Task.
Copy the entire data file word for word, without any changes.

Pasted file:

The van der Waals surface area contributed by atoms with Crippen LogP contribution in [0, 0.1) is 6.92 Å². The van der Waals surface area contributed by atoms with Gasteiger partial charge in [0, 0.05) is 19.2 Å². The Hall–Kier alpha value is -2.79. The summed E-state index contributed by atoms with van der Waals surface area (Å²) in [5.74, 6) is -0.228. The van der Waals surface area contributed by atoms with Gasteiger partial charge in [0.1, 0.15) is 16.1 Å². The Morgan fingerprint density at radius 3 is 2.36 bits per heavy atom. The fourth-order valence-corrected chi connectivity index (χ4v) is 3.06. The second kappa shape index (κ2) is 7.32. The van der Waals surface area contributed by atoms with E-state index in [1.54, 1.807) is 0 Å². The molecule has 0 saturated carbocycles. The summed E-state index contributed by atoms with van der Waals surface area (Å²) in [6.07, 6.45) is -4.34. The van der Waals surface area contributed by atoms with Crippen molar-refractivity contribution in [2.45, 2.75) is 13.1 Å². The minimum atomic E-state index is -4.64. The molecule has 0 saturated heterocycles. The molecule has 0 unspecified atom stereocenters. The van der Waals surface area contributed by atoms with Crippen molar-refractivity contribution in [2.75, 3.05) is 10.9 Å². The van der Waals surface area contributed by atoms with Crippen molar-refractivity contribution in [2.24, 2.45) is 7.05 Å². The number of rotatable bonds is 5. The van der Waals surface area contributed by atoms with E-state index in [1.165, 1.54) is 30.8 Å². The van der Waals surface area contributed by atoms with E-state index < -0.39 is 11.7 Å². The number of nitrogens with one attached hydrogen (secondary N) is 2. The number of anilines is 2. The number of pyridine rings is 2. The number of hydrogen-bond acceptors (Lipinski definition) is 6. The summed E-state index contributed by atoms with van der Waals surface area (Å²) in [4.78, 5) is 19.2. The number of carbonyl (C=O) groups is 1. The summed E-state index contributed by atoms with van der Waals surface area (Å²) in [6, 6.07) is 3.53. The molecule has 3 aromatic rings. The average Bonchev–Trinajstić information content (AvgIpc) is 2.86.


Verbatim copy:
The van der Waals surface area contributed by atoms with Crippen LogP contribution in [0, 0.1) is 6.92 Å². The van der Waals surface area contributed by atoms with Gasteiger partial charge in [0, 0.05) is 19.2 Å². The Hall–Kier alpha value is -2.79. The summed E-state index contributed by atoms with van der Waals surface area (Å²) in [5.74, 6) is -0.228. The van der Waals surface area contributed by atoms with Gasteiger partial charge in [0.1, 0.15) is 16.1 Å². The Morgan fingerprint density at radius 3 is 2.36 bits per heavy atom. The fourth-order valence-corrected chi connectivity index (χ4v) is 3.06. The second kappa shape index (κ2) is 7.32. The van der Waals surface area contributed by atoms with E-state index in [1.54, 1.807) is 0 Å². The molecule has 0 saturated carbocycles. The summed E-state index contributed by atoms with van der Waals surface area (Å²) in [6.07, 6.45) is -4.34. The van der Waals surface area contributed by atoms with Crippen molar-refractivity contribution in [2.45, 2.75) is 13.1 Å². The minimum atomic E-state index is -4.64. The molecule has 0 saturated heterocycles. The molecule has 0 unspecified atom stereocenters. The van der Waals surface area contributed by atoms with Crippen molar-refractivity contribution in [2.75, 3.05) is 10.9 Å². The van der Waals surface area contributed by atoms with Crippen molar-refractivity contribution in [2.24, 2.45) is 7.05 Å². The number of rotatable bonds is 5. The van der Waals surface area contributed by atoms with E-state index in [1.165, 1.54) is 30.8 Å². The van der Waals surface area contributed by atoms with E-state index < -0.39 is 11.7 Å². The number of nitrogens with one attached hydrogen (secondary N) is 2. The number of anilines is 2. The number of pyridine rings is 2. The number of hydrogen-bond acceptors (Lipinski definition) is 6. The summed E-state index contributed by atoms with van der Waals surface area (Å²) in [4.78, 5) is 19.2. The number of carbonyl (C=O) groups is 1. The summed E-state index contributed by atoms with van der Waals surface area (Å²) in [6, 6.07) is 3.53. The molecule has 3 aromatic rings. The average Bonchev–Trinajstić information content (AvgIpc) is 2.86.